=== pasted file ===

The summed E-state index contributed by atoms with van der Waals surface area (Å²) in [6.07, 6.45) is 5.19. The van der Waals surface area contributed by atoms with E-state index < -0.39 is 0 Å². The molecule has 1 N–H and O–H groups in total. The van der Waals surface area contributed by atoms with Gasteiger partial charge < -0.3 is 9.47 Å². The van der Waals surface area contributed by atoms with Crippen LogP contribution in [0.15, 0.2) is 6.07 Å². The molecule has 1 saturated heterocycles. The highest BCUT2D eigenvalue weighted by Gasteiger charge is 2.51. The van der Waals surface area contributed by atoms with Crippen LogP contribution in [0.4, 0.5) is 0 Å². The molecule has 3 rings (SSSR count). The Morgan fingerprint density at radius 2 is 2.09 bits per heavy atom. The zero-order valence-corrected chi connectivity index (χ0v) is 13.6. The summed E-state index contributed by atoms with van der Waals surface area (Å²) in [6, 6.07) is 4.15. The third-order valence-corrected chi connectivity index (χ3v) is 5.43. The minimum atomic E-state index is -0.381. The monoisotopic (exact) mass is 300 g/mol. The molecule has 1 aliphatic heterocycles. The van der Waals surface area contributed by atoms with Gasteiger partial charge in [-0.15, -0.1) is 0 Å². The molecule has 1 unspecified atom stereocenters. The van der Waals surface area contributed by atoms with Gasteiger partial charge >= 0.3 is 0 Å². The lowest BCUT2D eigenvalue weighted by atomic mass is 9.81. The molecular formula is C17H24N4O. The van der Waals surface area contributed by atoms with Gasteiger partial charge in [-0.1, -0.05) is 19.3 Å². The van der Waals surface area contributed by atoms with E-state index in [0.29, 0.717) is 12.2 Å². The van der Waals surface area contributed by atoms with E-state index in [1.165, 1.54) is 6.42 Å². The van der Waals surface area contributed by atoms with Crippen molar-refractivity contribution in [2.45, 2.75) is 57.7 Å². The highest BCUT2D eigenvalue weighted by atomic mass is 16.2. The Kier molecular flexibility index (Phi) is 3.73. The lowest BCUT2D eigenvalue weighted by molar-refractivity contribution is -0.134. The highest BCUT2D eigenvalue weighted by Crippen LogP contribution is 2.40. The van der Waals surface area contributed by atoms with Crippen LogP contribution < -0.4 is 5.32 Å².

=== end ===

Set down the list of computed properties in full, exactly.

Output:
The summed E-state index contributed by atoms with van der Waals surface area (Å²) in [6.07, 6.45) is 5.19. The van der Waals surface area contributed by atoms with E-state index < -0.39 is 0 Å². The molecule has 1 N–H and O–H groups in total. The van der Waals surface area contributed by atoms with Gasteiger partial charge < -0.3 is 9.47 Å². The van der Waals surface area contributed by atoms with Crippen LogP contribution in [0.15, 0.2) is 6.07 Å². The molecule has 1 saturated heterocycles. The highest BCUT2D eigenvalue weighted by Gasteiger charge is 2.51. The van der Waals surface area contributed by atoms with Crippen LogP contribution in [0.4, 0.5) is 0 Å². The molecule has 3 rings (SSSR count). The Morgan fingerprint density at radius 2 is 2.09 bits per heavy atom. The zero-order valence-corrected chi connectivity index (χ0v) is 13.6. The summed E-state index contributed by atoms with van der Waals surface area (Å²) in [6, 6.07) is 4.15. The third-order valence-corrected chi connectivity index (χ3v) is 5.43. The minimum atomic E-state index is -0.381. The monoisotopic (exact) mass is 300 g/mol. The molecule has 1 aliphatic heterocycles. The van der Waals surface area contributed by atoms with Gasteiger partial charge in [-0.15, -0.1) is 0 Å². The molecule has 1 unspecified atom stereocenters. The van der Waals surface area contributed by atoms with Gasteiger partial charge >= 0.3 is 0 Å². The lowest BCUT2D eigenvalue weighted by atomic mass is 9.81. The molecular formula is C17H24N4O. The van der Waals surface area contributed by atoms with Gasteiger partial charge in [-0.1, -0.05) is 19.3 Å². The van der Waals surface area contributed by atoms with E-state index in [0.29, 0.717) is 12.2 Å². The van der Waals surface area contributed by atoms with E-state index in [1.165, 1.54) is 6.42 Å². The van der Waals surface area contributed by atoms with Crippen molar-refractivity contribution in [2.45, 2.75) is 57.7 Å². The highest BCUT2D eigenvalue weighted by atomic mass is 16.2. The Kier molecular flexibility index (Phi) is 3.73. The lowest BCUT2D eigenvalue weighted by molar-refractivity contribution is -0.134. The highest BCUT2D eigenvalue weighted by Crippen LogP contribution is 2.40. The van der Waals surface area contributed by atoms with Crippen LogP contribution < -0.4 is 5.32 Å².